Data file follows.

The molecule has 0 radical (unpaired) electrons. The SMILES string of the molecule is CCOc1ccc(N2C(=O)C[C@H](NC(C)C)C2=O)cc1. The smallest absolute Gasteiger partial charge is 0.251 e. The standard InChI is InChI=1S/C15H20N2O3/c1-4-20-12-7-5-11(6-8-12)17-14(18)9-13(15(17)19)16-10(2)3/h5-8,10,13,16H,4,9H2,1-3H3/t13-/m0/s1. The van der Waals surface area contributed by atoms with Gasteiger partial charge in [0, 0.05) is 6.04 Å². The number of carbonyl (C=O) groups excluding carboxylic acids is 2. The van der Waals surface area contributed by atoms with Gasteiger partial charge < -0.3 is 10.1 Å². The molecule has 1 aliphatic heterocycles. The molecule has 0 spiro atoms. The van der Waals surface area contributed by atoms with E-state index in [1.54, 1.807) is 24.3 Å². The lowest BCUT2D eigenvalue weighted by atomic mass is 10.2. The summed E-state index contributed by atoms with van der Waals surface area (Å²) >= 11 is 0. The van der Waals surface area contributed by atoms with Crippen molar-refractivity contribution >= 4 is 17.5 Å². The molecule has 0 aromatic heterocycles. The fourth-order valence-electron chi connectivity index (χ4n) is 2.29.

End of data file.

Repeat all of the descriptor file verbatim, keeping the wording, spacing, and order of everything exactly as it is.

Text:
The molecule has 0 radical (unpaired) electrons. The SMILES string of the molecule is CCOc1ccc(N2C(=O)C[C@H](NC(C)C)C2=O)cc1. The smallest absolute Gasteiger partial charge is 0.251 e. The standard InChI is InChI=1S/C15H20N2O3/c1-4-20-12-7-5-11(6-8-12)17-14(18)9-13(15(17)19)16-10(2)3/h5-8,10,13,16H,4,9H2,1-3H3/t13-/m0/s1. The van der Waals surface area contributed by atoms with Gasteiger partial charge in [0, 0.05) is 6.04 Å². The number of carbonyl (C=O) groups excluding carboxylic acids is 2. The van der Waals surface area contributed by atoms with Gasteiger partial charge < -0.3 is 10.1 Å². The molecule has 1 aliphatic heterocycles. The molecule has 0 spiro atoms. The van der Waals surface area contributed by atoms with E-state index in [1.54, 1.807) is 24.3 Å². The lowest BCUT2D eigenvalue weighted by atomic mass is 10.2. The summed E-state index contributed by atoms with van der Waals surface area (Å²) >= 11 is 0. The van der Waals surface area contributed by atoms with Crippen molar-refractivity contribution >= 4 is 17.5 Å². The molecule has 0 aromatic heterocycles. The fourth-order valence-electron chi connectivity index (χ4n) is 2.29.